As life expectancy increases, people are likely to remain in work longer – which raises the likelihood of employees experiencing poor health. Employers need to take notice of the ageing workforce now in order to mitigate the risks this poses, writes Mark Witte.
It is inevitable that the ageing population will soon present a wide range of challenges to employers and employees alike. But even in these most testing of times we have yet to see significant evidence that this growing people risk issue has reached the forefront of employers’ minds.
Whilst the ongoing impact of the coronavirus pandemic quite understandably has forced other issues to the top of the business agenda, its lasting effect will provide further evidence that the ageing population is one demographic megatrend that employers will need to understand. Acting on it in the very near future is necessary for the benefit of their people and the performance of their business.
What is the data telling us?
In the UK, average life expectancy has increased from 75 to 81 over the past 30 years and projections are that this will continue to rise to over 85 by 2040, according to the United Nations. However, the impact of this trend is further magnified when some other closely linked statistics are also taken into consideration.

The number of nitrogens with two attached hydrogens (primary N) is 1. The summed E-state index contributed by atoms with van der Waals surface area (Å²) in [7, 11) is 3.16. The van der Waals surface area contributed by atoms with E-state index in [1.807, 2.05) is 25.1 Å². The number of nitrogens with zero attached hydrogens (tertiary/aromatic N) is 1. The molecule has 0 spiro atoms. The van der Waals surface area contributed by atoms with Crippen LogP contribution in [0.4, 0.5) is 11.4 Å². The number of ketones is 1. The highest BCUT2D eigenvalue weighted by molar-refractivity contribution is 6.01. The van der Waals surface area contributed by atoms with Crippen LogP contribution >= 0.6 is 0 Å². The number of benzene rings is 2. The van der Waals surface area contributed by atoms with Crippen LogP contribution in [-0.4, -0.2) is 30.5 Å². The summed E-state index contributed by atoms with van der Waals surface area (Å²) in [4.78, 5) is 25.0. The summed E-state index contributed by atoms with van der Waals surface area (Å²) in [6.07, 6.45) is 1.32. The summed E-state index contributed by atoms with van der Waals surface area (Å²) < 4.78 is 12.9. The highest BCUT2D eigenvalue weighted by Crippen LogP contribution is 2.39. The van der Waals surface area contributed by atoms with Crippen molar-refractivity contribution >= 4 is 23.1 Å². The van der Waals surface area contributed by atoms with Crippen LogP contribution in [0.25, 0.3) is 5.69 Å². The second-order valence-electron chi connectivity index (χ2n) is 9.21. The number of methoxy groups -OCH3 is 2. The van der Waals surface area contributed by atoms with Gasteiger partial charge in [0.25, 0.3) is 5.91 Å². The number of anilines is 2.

Firstly, we have to take into account the impact of “healthy life years”. This is the period of our lives when we can be considered to be in a state of good health. Increased life expectancy raises the chance of extended periods of poor health in our later lives, especially if unhealthy lifestyle behaviours persist. In the UK, healthy life years currently average at around 65, meaning many of us will unfortunately be struggling with ill health for a number of years (possibly while still at work).
And then we need to consider that a guarantee of a known income for a retirement that starts from the age of 65, or even earlier, is an uncommon outcome for many. Increasingly people will need to work for longer and there is a greater likelihood that an extended period may well be spent in less than perfect health.
As individuals we have important decisions to make about how to mitigate the impact of poor health as we move into our later years and adequately fund retirement. The challenge for employers will be to understand the risks, impact and value of helping support their employees with these pressing issues beyond their historical obligations around pension and the duty of care.
In the UK, healthy life years currently average at around 65, meaning many of us will unfortunately be struggling with ill-health for a number of years.”
Why should employers take note?
Employers may already be faced with the costs and risks associated with their demographic trends whether they are aware of this inevitable driver of risk or not:
- Higher average ages among insured populations present an increased risk of claim, drive up underlying rating, and therefore premiums on benefits such as life assurance, income protection and medical cover
- Costs may be further impacted by increased actual claim numbers especially when little is being done to mitigate the impact of ageing on employees’ underlying state of health
- Beyond insurance matters, the impact will be felt by employers through increased employee absence, greater levels of presenteeism and loss of productivity